Weekends usually find me at home, just relaxing or sleeping to my heart’s content, or my brother and I would be in Makati for our newly-established “tradition” of going out of town. However, on the 27th of September, my brother had to work, and I had to go to a local high school to conduct a seminar-workshop (about campus journalism) at 9am. Sure, it had rained non-stop since Friday night, but our subdivision was still okay, and I was able to go to the school safely, albeit a bit wet. Going back home, however,  was a different matter.

I finished my part of the workshop at around 10:20, and by that time, it was raining not just cats and dogs, but probably the entire zoo, with matching strong winds. The teachers at the school were debating if they should postpone the workshop or not because of the inclement weather. Then, my colleagues who were scheduled that afternoon started sending me text messages that their homes were flooded, and the roads were already unpassable. In the end, the workshop for the afternoon was postponed.

It took me a while to get a jeepney, and when I got to our subdivision’s entrance, BY GOLLY GEE. The water was up to my knees (I’m around 5’2″), and I was wearing jeans. No other way but to wade through the water, and get myself a pedicab ride. My mind was thinking of all the microbes and other icky stuff, and the possibility of snakes in the water. Ugh. I had to rush home because I was so afraid that our house would get flooded, and I’d be all alone to deal with it.

Mah hood. Flooded. Courtesy of Ondoy a.k.a. Ketsuna

Mah hood. Flooded. Courtesy of Ondoy a.k.a. Ketsuna. Took this photo from our garage.

After a few hours, it still looked like this.

After a few hours, it still looked like this.

My Mother, in her infinite wisdom and great foresight, had our house built on higher ground. God bless her soul—she continues to save her family to this day. House was safe, no flood water came in, unlike that day in 2006 when Milenyo struck. All I had to deal with were some leaky parts of the roof, and closing too many windows so water won’t get in. Just had to do some mopping and “reinforcement” . Youngest bro was stranded in Manila, and had to spend the night at the office, which was so much better than getting stuck on the road, as NLEX and SLEX had been closed, and Pansol in Calamba was also unpassable.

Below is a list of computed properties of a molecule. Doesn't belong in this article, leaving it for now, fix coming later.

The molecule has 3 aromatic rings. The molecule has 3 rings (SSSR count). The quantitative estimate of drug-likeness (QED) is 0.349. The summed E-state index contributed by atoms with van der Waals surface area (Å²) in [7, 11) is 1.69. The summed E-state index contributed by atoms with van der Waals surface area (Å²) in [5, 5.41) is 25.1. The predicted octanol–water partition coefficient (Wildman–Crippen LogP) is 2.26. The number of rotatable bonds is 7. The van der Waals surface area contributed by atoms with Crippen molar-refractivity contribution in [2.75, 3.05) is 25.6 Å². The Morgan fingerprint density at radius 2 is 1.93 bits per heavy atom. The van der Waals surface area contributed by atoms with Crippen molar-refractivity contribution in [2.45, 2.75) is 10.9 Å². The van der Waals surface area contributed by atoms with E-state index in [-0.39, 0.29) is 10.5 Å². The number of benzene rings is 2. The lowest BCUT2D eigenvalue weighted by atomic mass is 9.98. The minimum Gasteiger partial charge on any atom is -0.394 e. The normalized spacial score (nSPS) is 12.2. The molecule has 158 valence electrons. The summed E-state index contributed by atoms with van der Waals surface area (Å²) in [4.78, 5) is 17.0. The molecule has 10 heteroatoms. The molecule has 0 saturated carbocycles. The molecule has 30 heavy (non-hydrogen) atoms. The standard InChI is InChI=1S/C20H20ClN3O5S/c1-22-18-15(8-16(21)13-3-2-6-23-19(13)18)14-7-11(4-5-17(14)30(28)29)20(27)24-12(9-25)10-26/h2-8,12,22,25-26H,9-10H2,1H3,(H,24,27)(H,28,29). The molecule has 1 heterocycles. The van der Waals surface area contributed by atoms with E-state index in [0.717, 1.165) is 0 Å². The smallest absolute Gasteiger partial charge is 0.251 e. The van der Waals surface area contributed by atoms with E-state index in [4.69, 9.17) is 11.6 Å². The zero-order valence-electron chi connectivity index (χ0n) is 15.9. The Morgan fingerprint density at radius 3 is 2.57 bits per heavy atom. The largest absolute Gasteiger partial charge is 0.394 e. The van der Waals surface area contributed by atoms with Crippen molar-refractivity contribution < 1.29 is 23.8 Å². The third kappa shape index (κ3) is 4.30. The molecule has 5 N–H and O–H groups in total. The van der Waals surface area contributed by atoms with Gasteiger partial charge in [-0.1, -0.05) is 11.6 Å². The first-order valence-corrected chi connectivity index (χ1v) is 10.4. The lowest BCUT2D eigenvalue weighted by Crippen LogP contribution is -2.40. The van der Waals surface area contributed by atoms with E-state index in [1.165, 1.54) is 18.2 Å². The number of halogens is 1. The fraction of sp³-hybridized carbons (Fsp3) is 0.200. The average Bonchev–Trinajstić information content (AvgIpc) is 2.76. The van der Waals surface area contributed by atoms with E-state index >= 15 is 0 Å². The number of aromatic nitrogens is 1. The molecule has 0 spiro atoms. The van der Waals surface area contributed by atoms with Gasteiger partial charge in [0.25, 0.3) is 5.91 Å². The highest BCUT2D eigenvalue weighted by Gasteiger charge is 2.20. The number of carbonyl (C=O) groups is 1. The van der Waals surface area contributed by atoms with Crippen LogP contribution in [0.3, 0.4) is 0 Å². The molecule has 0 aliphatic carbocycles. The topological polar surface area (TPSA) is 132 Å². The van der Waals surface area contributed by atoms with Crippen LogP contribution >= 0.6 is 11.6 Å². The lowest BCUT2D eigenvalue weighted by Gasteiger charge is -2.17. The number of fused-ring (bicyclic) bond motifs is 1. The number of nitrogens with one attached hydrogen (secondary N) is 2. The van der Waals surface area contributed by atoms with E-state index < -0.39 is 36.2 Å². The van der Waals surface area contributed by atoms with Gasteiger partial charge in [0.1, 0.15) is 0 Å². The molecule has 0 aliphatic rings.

So I spent the rainy night alone with the pets. We were dry and comfy and extremely thankful for that. The two brothers abroad were able to call/text me for updates and our status.  Big sighs of relief on their part. Our friends and relatives in Manila are also safe, so another reason to be thankful.

The Chancellor declared today a holiday, but our Dean went to the office to pack relief goods—wasn’t able to go and help because I got the text message late, and I had a matching headache. But I looked for some old clothes that I can donate—my brothers left some stuff which are still good, and I’ve my own stuff which can be still be of some use. I’ll just bring ’em to St. Therese, I’m sure they’re collecting relief goods.

From this tragedy, it is nice to see how (most) people are still good at the core. A lot of people are just grateful to have survived, and extend whatever they can to those who aren’t so fortunate. Like this one I got from pinoytumblr.com:

Caught on TV-

Man rescued in a rubber boat asked, “28 na ba ngayon?” (Is it the 28th today?)

Cameraman: “Opo, 28.” (Yes, it’s the 28th.)

Man somberly replied, “Birthday ko na pala.” (It’s already my birthday then.)

Rescuers who were paddling hard turned to him in surprise before slowly singing, “Happy birthday to you.”

Even in the midst of devastation, the Filipino spirit never ceases to acknowledge and celebrate the gift of life.

I wanna give that guy a birthday cake, and the rescuers a caseful of San Mig beer.

They say another typhoon is coming. Let’s be prepared this time. And let’s all PRAY. Please.